Burnham Institute for Medical Research Professor Yu Yamaguchi, M.D., Ph.D., was recently awarded The Humanitarian Scientific Achievement Award by the MHE Research Foundation. The focus of the foundation is to find a cure for Multiple Hereditary Exostoses, a rare genetic bone disorder. The disorder causes people to grow exostoses (bone tumors) on their bones. MHE patients can also suffer from non-skeletal medical issues including mental and neurological issues. At this time, there is no treatment or cure. Surgery, physical therapy and pain management are currently the only options in management of the condition.
Mutations in a gene known as EXT1 cause MHE. Dr. Yamaguchi created a mouse model, in which the EXT1 gene can be experimentally disrupted in tissues and organs of interest. His research has provided insights into why MHE patients suffer from non-skeletal medical problems. Dr. Yamaguchi has recently shown that mutations in the EXT1 gene can cause dysfunction of nerve cells, providing a clue as to why MHE patients sometimes associate mental and neurological symptoms. Today, the mouse model is being used in more than 20 laboratories around the world, helping researchers explore the function of the EXT1 gene in a variety of organs and tissues.
"Dr. Yu Yamaguchi has expanded the frontiers of understanding of MHE," said Sarah Ziegler, MHE Research Foundation Vice President. "These insights also suggest potential novel approaches that can be explored in order to make the dream of a treatment into a reality." Ziegler is also the mother of a son with MHE.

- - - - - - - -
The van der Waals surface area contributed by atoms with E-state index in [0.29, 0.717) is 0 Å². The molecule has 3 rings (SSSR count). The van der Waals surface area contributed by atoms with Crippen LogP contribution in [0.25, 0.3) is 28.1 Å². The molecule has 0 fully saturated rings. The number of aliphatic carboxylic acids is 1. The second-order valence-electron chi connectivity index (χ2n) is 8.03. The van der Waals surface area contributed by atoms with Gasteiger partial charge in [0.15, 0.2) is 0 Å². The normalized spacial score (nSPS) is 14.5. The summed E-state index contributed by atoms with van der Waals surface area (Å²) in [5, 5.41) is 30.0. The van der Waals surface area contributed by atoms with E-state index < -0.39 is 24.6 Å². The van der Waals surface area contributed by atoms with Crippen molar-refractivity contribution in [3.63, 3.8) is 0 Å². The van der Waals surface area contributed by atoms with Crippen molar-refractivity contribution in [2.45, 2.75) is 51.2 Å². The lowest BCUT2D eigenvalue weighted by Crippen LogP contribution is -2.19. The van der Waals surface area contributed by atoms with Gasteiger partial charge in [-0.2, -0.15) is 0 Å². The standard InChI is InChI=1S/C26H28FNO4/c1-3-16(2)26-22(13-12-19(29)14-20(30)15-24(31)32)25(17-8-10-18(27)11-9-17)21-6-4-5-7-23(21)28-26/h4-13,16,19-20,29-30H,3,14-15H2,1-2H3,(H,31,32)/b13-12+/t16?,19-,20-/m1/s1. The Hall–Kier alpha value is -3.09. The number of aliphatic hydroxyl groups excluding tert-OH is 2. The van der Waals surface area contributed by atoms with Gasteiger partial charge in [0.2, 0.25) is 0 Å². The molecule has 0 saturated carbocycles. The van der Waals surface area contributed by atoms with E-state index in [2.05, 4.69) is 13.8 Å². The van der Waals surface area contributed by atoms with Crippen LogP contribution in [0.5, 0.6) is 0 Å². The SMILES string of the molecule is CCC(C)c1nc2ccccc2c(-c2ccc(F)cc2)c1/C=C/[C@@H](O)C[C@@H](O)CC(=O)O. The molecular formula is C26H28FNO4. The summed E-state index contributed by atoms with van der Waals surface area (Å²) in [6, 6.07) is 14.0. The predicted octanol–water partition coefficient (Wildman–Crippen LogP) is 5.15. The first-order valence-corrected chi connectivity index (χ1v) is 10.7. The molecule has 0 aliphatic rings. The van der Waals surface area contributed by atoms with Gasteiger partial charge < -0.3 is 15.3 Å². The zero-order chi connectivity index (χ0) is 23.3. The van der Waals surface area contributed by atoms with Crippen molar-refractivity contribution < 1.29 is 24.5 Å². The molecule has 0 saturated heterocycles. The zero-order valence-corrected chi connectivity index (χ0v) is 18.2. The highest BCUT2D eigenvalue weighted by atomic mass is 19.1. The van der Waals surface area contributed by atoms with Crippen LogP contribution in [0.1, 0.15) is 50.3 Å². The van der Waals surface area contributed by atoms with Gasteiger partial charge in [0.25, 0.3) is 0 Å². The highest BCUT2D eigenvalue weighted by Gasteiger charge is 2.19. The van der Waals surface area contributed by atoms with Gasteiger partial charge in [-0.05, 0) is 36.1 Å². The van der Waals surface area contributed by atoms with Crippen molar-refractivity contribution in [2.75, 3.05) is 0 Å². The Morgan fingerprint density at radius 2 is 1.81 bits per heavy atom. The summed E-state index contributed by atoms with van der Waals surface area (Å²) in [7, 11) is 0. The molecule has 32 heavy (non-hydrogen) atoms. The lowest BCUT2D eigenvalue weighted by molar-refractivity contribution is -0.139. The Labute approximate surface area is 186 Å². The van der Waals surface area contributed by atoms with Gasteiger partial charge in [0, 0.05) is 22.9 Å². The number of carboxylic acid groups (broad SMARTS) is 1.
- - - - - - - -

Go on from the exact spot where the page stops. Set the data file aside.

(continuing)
A crystal plaque commemorating the award was presented to Dr. Yamaguchi during the Foundation's FUNTASIA Research Banquet held on September 30, 2007 in Brooklyn, New York. Dr. Yamaguchi was also presented citations and proclamations from U.S. Congress, New York State Senate, and the Borough of Brooklyn.
About Burnham Institute for Medical Research:
Burnham Institute for Medical Research conducts world-class collaborative research dedicated to finding cures for human disease, improving quality of life, and thus creating a legacy for its employees, partners, donors, and community. The La Jolla, California campus was established as a nonprofit, public benefit corporation in 1976 and is now home to three major centers: a National Cancer Institute-designated Cancer Center, the Del E. Webb Center for Neuroscience, Aging, and Stem Cell Research, and the Infectious and Inflammatory Disease Center. Burnham today employs nearly 800 people, ranks consistently among the world's top 20 organizations for the impact of its research publications, and rates fourth among all research institutes in the United States for obtaining grant funds from the National Institutes of Health. In 2006, Burnham established a center for vascular mapping and bionanotechnology in Santa Barbara, California. Burnham is also establishing a campus at Lake Nona in Orlando, Florida that will focus on diabetes and obesity research and will expand the Institute's drug discovery capabilities, employing over 300 people. For additional information about Burnham and to learn about ways to support its research, visit www.burnham.org.
For more information about The MHE Research Foundation, visit www.mheresearchfoundation.org.